Scintilla follows a familiar pattern: a rag-tag group of hired guns are paid to infiltrate an underground facility, but are picked off one by one by unseen assailants.
Headed up by a tough but sad-eyed John Lynch (Sliding Doors), this team of mercenaries have to sneak Dr Healy (Morjana Alaoui) into a former Soviet bunker, past a heavily-armed militia. So far, so cliché. But that isn’t necessarily a bad thing.
Part heist, part Neil Marshall movie (think The Descent or Doomsday), Scintilla is an excellent example of genre-savviness done right. Anyone with an ounce of sense knows that traveling half a mile under a Soviet bunker is a terrible idea, so what matters is how the movie chooses to illustrate the inevitable disaster.
The trick here is knowing which classic action/horror tropes to accept and which to ignore. Thankfully, the main cast is not reliant on stereotypes or stock characters. John Lynch’s Powell isn’t your average macho hero with a gun, and each of the supporting characters have their own story to tell. As the story progresses, we begin to learn that the mystery of this old Soviet bunker is linked with the relationship between Dr Healy and her former business partner, a geneticist played by Beth Winslet. This brings Scintilla’s total of interesting, well-written female characters up to four, which is (unfortunately) an impressive total for this type of movie.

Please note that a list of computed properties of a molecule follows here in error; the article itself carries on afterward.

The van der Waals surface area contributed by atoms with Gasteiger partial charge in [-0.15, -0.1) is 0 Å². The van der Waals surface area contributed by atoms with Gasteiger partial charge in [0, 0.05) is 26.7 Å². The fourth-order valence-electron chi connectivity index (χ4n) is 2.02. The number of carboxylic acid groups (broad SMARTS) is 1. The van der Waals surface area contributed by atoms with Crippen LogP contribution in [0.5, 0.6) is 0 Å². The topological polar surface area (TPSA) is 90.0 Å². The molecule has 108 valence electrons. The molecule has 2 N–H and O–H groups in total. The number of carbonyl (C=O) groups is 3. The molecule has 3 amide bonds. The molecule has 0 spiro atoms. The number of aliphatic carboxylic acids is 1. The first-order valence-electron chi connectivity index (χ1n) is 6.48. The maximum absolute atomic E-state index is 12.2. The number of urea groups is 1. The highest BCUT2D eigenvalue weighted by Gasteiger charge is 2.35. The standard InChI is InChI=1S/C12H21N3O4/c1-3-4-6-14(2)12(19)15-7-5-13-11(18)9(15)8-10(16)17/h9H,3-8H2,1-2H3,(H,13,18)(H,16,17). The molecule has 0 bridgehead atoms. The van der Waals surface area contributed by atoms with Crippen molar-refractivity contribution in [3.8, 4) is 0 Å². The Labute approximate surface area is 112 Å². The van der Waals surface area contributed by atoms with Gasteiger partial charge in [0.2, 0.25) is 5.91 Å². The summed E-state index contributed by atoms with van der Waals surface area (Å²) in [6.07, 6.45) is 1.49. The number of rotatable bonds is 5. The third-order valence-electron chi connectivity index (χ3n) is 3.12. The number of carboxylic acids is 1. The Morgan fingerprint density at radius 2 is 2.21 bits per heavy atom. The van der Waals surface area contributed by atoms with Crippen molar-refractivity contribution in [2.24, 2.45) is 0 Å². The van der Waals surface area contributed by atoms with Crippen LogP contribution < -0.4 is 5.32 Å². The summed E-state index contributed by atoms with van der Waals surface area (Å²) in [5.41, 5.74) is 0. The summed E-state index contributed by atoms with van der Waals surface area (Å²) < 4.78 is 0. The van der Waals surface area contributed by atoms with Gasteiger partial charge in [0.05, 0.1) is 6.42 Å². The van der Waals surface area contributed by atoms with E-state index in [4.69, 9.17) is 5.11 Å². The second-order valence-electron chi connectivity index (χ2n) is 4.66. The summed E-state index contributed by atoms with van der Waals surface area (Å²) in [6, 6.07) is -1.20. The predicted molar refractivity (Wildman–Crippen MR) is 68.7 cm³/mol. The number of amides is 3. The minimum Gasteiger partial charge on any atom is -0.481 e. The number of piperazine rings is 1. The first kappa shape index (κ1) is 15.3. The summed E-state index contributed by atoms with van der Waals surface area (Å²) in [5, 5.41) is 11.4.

Whoever scouted the locations for Scintilla should be given a pat on the back, because while this movie presumably didn’t have access to a Hollywood budget, its visuals are impressively atmospheric.
The overground militia fight scenes have the feel of a high-quality video game, leading to a jarring transition when our heroes finally make it into the Soviet inner sanctum. Aesthetically, this works very well, especially in the case of Beth Winslet’s Cold War-era costumes. Tonally, the transition isn’t quite so effective.
While the suspense holds up through the change from action to claustrophobic horror, the sudden introduction of alien-infused science fiction proves to be a step too far.
In a movie that relies upon the fear of mysterious creatures attacking from the shadows, a little exposition goes a long way. Sadly, the expository dialogue is far too frequent and in-depth, partly due to the eventual revelation of what was really going on in that Cold War bunker. But for fans of things like Alien and The Descent, Scintilla will prove to be a satisfyingly grimy underground horror flick.
Scintilla is screening at the Edinburgh International Film Festival, June 26.